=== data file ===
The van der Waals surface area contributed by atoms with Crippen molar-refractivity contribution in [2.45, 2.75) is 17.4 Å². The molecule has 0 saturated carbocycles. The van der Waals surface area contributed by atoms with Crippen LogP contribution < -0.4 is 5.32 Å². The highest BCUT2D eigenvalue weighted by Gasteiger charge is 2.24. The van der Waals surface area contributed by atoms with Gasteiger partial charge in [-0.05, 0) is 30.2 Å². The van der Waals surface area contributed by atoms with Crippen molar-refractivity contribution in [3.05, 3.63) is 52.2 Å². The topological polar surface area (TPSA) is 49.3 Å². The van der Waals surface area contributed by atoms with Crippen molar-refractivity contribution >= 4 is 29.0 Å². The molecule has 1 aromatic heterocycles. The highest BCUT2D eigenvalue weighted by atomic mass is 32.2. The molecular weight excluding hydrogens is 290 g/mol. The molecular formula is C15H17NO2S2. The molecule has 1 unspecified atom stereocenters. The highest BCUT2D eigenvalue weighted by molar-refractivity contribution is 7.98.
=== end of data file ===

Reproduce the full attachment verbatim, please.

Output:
The van der Waals surface area contributed by atoms with Crippen molar-refractivity contribution in [2.45, 2.75) is 17.4 Å². The molecule has 0 saturated carbocycles. The van der Waals surface area contributed by atoms with Crippen LogP contribution < -0.4 is 5.32 Å². The highest BCUT2D eigenvalue weighted by Gasteiger charge is 2.24. The van der Waals surface area contributed by atoms with Gasteiger partial charge in [-0.05, 0) is 30.2 Å². The van der Waals surface area contributed by atoms with Crippen molar-refractivity contribution in [3.05, 3.63) is 52.2 Å². The topological polar surface area (TPSA) is 49.3 Å². The van der Waals surface area contributed by atoms with Crippen molar-refractivity contribution >= 4 is 29.0 Å². The molecule has 1 aromatic heterocycles. The highest BCUT2D eigenvalue weighted by atomic mass is 32.2. The molecular weight excluding hydrogens is 290 g/mol. The molecular formula is C15H17NO2S2. The molecule has 1 unspecified atom stereocenters. The highest BCUT2D eigenvalue weighted by molar-refractivity contribution is 7.98.